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Poll: Do you think PC clean-up utilities really work?

by Lee Koo (ADMIN) CNET staff/forum admin / October 17, 2014 10:08 AM PDT
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I only use CCleaner pro, but not sure how much of an impact
by jigmeg / October 17, 2014 10:51 AM PDT

I only use CCleaner pro, but not sure how much of an impact it has on system performance. Pros for this tool include an easy way to backup the registry and to uninstall programs. It can also clean all your browsers gorp at once, instead of clearing data from each one individually. But do they really improve your system, I guess one has to have faith.

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Pc utilities
by reggazay / October 17, 2014 1:07 PM PDT

Question number three should really be removed. Of course of course it depends on the utility used. If a quality cleaner is used, chances of good results are much better.and if a non-quality cleaner is used results will be lower. It's the highest percentage that of little value.

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PC utilities
by reggazay / October 17, 2014 1:14 PM PDT

Sorry jigmeg! i
I was referring to the major questions listed above.

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Registry cleaners, yes; others, no.
by mach37 / October 17, 2014 3:31 PM PDT

With Windows 7 I have used CCleaner and AVG, but the only app in those utilities that makes a noticeable difference is the Registry cleaner - and that only works for two or three boots to speed up the boot process. After 3-4 boots, they start taking longer. I have occasionally attempted to defrag my drive, but the defrag utility always says I don't need to run it.

I used to clean out my browser history and cookies, but found that it really disrupted my browsing experience, so I don't do that any more.

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Tune utilities: no
by dre belgium / October 19, 2014 5:43 PM PDT

I tried TuneUp utilities in windows 7. It works, but seems to do no good and no harm. That is if you ignore the fact that it loads something during each startup, keeps running in the background, and sometimes gives some annoying messages. I removed it and my PC works just as fine.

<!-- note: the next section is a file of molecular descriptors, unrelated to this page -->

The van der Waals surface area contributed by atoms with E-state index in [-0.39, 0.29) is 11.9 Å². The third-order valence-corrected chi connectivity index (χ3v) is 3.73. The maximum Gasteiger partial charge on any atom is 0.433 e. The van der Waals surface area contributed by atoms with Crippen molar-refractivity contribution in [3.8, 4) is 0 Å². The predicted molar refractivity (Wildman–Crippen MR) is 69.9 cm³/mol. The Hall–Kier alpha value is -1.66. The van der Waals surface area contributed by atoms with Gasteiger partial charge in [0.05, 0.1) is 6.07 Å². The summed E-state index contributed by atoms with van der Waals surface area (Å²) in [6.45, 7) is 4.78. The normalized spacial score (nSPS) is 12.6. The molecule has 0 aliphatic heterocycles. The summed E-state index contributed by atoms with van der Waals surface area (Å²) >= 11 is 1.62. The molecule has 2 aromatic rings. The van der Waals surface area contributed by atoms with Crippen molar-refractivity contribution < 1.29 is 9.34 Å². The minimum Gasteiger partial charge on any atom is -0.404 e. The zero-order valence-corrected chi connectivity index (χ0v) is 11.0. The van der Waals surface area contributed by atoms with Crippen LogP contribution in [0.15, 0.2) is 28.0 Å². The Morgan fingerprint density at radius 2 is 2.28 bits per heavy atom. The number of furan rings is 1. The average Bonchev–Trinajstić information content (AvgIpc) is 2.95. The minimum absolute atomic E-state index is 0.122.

Under XP I had Auslogics Boostspeed. I ran it once a month; can't tell if it ever did any good. But it found 100...300 registry errors each time, so I think it must have done something...
Then recently, I had a right-click problem with windows explorer: it crashed at each right-click on a folder. I tried many suggestions from different websites, without result. Than I ran CCleaner free, and the problem was gone...

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CCleaner is the onlyone I have confidence in...
by jrfoleyjr / October 17, 2014 4:49 PM PDT

I am a long term ccleaner user. I first do a clean-out of all the junk then scan and fix the registry. Then I might do a defrag followed by a chkdsk /r just to be complete. The defrag and chkdsk are once a month. Squeaky clean!

BTW ccleaner can also do a wipe of free space but that will drastically increase the run time of the program.

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I don't use PC clean-up utilities because I have a Mac
by Hemenwayc / October 17, 2014 5:40 PM PDT

I know this is about "PCs" and that my Macbook Pros (I own 3, the latest with Mavericks) aren't considered PCs by certain cohorts, but I had to post because the lessons I've learned with Macs may apply to PCs.

I've owned or used Macs since I became the default systems administrator with Lisa's (40kbs, anyone? Happy ). I own several that still work, back to my Duo. I had taken Fortran, Cobol, and Basic in college on terminals with mainframes and learned a bit of machine language, just because I had a hunch these computer things would become a big deal and as a budding journalist and philosopher, I wanted to know how they worked (long story). So admittedly, I'm a bit more savvy than the average user. But my (older) family and colleagues are not, and my advice to them is advice I take myself.